Photo (CC) by Steve Rhodes
Photo (CC) by Steve Rhodes

Donald Trump has yet to ascend to the presidency and already through multiple actions seems poised to become a possible threat to Americans’ First Amendment liberties when he takes office in January. He has already threatened to strengthen libel laws to make it easier for public officials to sue journalists for unfavorable coverage, severely limited press access to his administration, and has now made headlines with a recent tweet about punishing flag burners as president.

But if Trump thinks a Twitter threat will hold much weight as president, he clearly is not aware of the enormous volume of common law precedent and constitutional provisions that prevent such punishment from ever happening. As this Politico article explains, there have already multiple Supreme Court cases which have all ruled flag burning as constitutional under a citizen’s First Amendment right to freedom of speech (even what the court deems “symbolic speech” like for example burning a flag in protest).  Even staunch textualists (Supreme Court justices who base their decisions on a literal reading of the Constitution) like the late Antonin Scalia have sided on the right to protest over any possible unpatriotic concerns. Scalia was even quoted in 2015 as saying: “If it were up to me, I would put in jail every sandal-wearing, scruffy-bearded weirdo who burns the American flag. But I am not king.” And neither is President-Elect Donald Trump for that matter, because the very punishment he recommended for accused flag-burners in terms of “loss of citizenship” has also been struck down as unconstitutional by the Supreme Court in a 1958 case because it violated the Eighth Amendment protection against “cruel and unusual punishment.” As you may have guessed, criminal action (such as jail time) would be near impossible due to the Supreme Court’s unwavering stance on the issue – no lower court would be able to prosecute a flag burner without going against the Supreme Court’s authority of ‘stare decisis’ (i.e. lower courts, as well as the Supreme Court, are bound to follow the precedents SCOTUS sets).

So if Trump can’t really do anything, even as President of the United States, to punish protestors who burn American flags, then why is this tweet even a story at all? I would argue that the very threat itself, although legally hollow, is extremely worrisome as a journalist and should be concerning to all citizens who value free speech. It suggests that Trump has complete disregard for the Bill of Rights, or perhaps just doesn’t understand how constitutional rights work. As this MSNBC article notes, the only reason Trump even bothered to tweet so outrageous a claim was because allegedly he viewed a “Fox and Friends” segment about students burning a flag, and tweeted as a reaction. But as the author of the article Steven Benen points out, this too is concerning:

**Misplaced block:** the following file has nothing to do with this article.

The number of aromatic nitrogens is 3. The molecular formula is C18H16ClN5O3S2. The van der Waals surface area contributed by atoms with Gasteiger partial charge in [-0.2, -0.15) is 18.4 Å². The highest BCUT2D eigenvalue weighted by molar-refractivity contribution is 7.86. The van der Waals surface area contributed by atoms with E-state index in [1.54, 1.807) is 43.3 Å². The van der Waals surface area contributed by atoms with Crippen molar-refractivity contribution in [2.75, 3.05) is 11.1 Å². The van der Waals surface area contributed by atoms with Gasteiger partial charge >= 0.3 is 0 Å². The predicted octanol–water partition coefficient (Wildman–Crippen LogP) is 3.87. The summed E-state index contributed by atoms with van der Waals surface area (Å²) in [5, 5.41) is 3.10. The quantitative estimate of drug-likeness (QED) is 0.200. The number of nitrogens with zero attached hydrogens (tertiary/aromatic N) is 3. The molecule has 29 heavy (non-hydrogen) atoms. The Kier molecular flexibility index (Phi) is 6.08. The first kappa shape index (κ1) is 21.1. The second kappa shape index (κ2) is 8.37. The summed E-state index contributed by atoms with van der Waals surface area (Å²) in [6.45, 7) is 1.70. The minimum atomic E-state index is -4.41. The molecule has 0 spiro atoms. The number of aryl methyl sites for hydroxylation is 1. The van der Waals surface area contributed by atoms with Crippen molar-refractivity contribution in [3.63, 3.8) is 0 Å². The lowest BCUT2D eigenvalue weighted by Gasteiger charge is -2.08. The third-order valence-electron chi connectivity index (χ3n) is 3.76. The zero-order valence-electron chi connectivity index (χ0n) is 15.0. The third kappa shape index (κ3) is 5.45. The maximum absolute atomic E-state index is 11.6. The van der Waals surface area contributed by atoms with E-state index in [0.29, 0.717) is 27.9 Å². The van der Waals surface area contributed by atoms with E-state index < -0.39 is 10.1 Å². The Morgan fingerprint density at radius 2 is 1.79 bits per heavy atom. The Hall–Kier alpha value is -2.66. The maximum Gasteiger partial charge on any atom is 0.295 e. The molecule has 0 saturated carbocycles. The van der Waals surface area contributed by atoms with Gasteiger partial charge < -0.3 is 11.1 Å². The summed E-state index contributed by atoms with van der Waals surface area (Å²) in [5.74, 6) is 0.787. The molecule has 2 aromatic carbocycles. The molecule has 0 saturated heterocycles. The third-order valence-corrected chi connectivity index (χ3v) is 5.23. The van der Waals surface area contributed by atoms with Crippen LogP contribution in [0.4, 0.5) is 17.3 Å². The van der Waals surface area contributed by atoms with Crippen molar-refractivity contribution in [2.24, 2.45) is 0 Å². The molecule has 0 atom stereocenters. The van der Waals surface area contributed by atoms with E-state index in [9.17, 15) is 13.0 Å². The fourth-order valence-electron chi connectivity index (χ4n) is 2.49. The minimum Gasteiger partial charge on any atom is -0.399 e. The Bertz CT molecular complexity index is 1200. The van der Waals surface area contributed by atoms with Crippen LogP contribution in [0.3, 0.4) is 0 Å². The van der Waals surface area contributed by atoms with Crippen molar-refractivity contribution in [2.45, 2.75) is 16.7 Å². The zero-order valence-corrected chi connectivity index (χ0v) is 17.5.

“…As far as Trump is concerned, if the president-elect disagrees with your constitutionally protected political speech, he envisions a system in which you may face imprisonment or the loss of your American citizenship. He casually mentions stripping political protesters of their citizenship rights as a remedy to legal speech Trump doesn’t like.”

Even top establishment Republicans who have been adamant supporters of Trump, like Senate Majority Leader Mitch McConnell, have disagreed with Trump on this issue, distancing from the president-elect where flag burning is concerned. Said McConnell on the matter to Politico, “The Supreme Court has held that that activity is a protected First-Amendment right, a form of unpleasant speech, and in this country we have a long tradition of respecting unpleasant speech. I happen to support the Supreme Court’s decision on that matter.”

It’s key to note that a ban on flag burning is not impossible, just that it has historically been near impossible to enact because it would require no less than a constitutional amendment. Though one has been proposed many times, most recently in 2005, but each time has not gained enough support to pass. And even with the current GOP-led Senate and House, it is highly unlikely that were another bill proposed that it would pass, because most all Republicans have asserted that flag burning, although an unsavory act, is a citizen’s right in this country.

Perhaps now would be a good time to mention this Trump interview on Letterman that happened just last year, where he quite literally contradicted his own views in the tweet, telling the late night host that interpreting flag burning as protected under freedom of expression was “100 percent right.”

While you could simply write this off as a typical Trump turnaround, trying to pander to the voters who elected him, this is no longer campaign season and we all need to recognize that Trump’s outlandish claims, whether on Twitter or not, have real consequences now. If Trump has an unfavorable meeting with a world leader and takes to social media to criticize and even insult that country, it could have devastating repercussions for the entire country (even dangerous ones). If there is any insight to be gleaned from this latest empty threat, it is that Trump needs to think long and hard before going public with policy changes or legislative agendas, because the stakes are incredibly high now.


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